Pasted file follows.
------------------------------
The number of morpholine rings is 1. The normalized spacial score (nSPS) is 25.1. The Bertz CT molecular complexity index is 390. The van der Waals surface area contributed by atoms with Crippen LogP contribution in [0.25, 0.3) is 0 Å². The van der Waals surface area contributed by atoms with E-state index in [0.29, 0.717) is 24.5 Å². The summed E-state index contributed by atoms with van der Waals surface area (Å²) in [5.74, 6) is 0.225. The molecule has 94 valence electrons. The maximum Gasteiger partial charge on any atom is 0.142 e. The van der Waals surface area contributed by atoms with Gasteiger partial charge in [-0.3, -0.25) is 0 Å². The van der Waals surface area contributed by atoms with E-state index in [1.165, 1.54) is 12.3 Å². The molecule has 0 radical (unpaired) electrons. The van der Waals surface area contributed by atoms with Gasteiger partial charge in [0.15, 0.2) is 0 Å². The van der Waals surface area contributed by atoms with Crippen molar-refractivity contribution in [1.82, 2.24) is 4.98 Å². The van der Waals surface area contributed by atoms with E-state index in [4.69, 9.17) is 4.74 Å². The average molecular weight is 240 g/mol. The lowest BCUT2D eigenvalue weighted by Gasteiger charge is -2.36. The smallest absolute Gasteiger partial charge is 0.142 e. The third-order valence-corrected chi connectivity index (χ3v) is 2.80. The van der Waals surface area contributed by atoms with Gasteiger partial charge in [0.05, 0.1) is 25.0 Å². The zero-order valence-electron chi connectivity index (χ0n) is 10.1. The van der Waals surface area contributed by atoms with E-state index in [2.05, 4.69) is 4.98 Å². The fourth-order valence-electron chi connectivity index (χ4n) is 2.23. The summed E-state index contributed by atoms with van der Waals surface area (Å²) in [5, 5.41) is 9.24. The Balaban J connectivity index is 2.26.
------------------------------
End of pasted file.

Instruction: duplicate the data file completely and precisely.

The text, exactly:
The number of morpholine rings is 1. The normalized spacial score (nSPS) is 25.1. The Bertz CT molecular complexity index is 390. The van der Waals surface area contributed by atoms with Crippen LogP contribution in [0.25, 0.3) is 0 Å². The van der Waals surface area contributed by atoms with E-state index in [0.29, 0.717) is 24.5 Å². The summed E-state index contributed by atoms with van der Waals surface area (Å²) in [5.74, 6) is 0.225. The molecule has 94 valence electrons. The maximum Gasteiger partial charge on any atom is 0.142 e. The van der Waals surface area contributed by atoms with Gasteiger partial charge in [-0.3, -0.25) is 0 Å². The van der Waals surface area contributed by atoms with E-state index in [1.165, 1.54) is 12.3 Å². The molecule has 0 radical (unpaired) electrons. The van der Waals surface area contributed by atoms with Gasteiger partial charge in [0.15, 0.2) is 0 Å². The van der Waals surface area contributed by atoms with Crippen molar-refractivity contribution in [1.82, 2.24) is 4.98 Å². The van der Waals surface area contributed by atoms with E-state index in [4.69, 9.17) is 4.74 Å². The average molecular weight is 240 g/mol. The lowest BCUT2D eigenvalue weighted by Gasteiger charge is -2.36. The smallest absolute Gasteiger partial charge is 0.142 e. The third-order valence-corrected chi connectivity index (χ3v) is 2.80. The van der Waals surface area contributed by atoms with Gasteiger partial charge in [0.05, 0.1) is 25.0 Å². The zero-order valence-electron chi connectivity index (χ0n) is 10.1. The van der Waals surface area contributed by atoms with E-state index in [2.05, 4.69) is 4.98 Å². The fourth-order valence-electron chi connectivity index (χ4n) is 2.23. The summed E-state index contributed by atoms with van der Waals surface area (Å²) in [5, 5.41) is 9.24. The Balaban J connectivity index is 2.26.